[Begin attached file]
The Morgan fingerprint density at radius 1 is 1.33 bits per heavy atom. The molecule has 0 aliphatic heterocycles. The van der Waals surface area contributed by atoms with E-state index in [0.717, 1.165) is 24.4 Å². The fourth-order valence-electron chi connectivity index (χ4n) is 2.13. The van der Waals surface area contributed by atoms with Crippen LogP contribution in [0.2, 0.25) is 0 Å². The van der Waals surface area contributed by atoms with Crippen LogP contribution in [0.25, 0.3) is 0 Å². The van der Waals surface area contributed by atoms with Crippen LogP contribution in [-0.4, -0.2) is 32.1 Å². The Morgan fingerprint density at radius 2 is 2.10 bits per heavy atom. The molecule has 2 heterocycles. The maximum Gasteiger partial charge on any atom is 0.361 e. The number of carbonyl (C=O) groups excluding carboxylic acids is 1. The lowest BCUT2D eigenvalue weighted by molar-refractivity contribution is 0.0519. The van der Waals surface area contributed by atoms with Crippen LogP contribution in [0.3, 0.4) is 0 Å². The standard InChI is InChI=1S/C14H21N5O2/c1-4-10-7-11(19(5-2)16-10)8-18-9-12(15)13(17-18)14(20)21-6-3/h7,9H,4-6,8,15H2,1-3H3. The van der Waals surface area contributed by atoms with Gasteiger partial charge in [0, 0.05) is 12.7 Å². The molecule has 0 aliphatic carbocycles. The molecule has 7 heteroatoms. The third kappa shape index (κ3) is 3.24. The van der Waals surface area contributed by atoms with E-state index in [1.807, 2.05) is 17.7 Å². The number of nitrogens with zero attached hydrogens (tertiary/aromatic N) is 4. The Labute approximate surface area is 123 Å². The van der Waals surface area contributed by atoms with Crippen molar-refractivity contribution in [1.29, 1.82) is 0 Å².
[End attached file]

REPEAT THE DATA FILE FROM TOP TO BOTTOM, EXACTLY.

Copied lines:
The Morgan fingerprint density at radius 1 is 1.33 bits per heavy atom. The molecule has 0 aliphatic heterocycles. The van der Waals surface area contributed by atoms with E-state index in [0.717, 1.165) is 24.4 Å². The fourth-order valence-electron chi connectivity index (χ4n) is 2.13. The van der Waals surface area contributed by atoms with Crippen LogP contribution in [0.2, 0.25) is 0 Å². The van der Waals surface area contributed by atoms with Crippen LogP contribution in [0.25, 0.3) is 0 Å². The van der Waals surface area contributed by atoms with Crippen LogP contribution in [-0.4, -0.2) is 32.1 Å². The Morgan fingerprint density at radius 2 is 2.10 bits per heavy atom. The molecule has 2 heterocycles. The maximum Gasteiger partial charge on any atom is 0.361 e. The number of carbonyl (C=O) groups excluding carboxylic acids is 1. The lowest BCUT2D eigenvalue weighted by molar-refractivity contribution is 0.0519. The van der Waals surface area contributed by atoms with Crippen LogP contribution in [0.3, 0.4) is 0 Å². The standard InChI is InChI=1S/C14H21N5O2/c1-4-10-7-11(19(5-2)16-10)8-18-9-12(15)13(17-18)14(20)21-6-3/h7,9H,4-6,8,15H2,1-3H3. The van der Waals surface area contributed by atoms with Gasteiger partial charge in [0, 0.05) is 12.7 Å². The molecule has 0 aliphatic carbocycles. The molecule has 7 heteroatoms. The third kappa shape index (κ3) is 3.24. The van der Waals surface area contributed by atoms with E-state index in [1.807, 2.05) is 17.7 Å². The number of nitrogens with zero attached hydrogens (tertiary/aromatic N) is 4. The Labute approximate surface area is 123 Å². The van der Waals surface area contributed by atoms with Crippen molar-refractivity contribution in [1.29, 1.82) is 0 Å².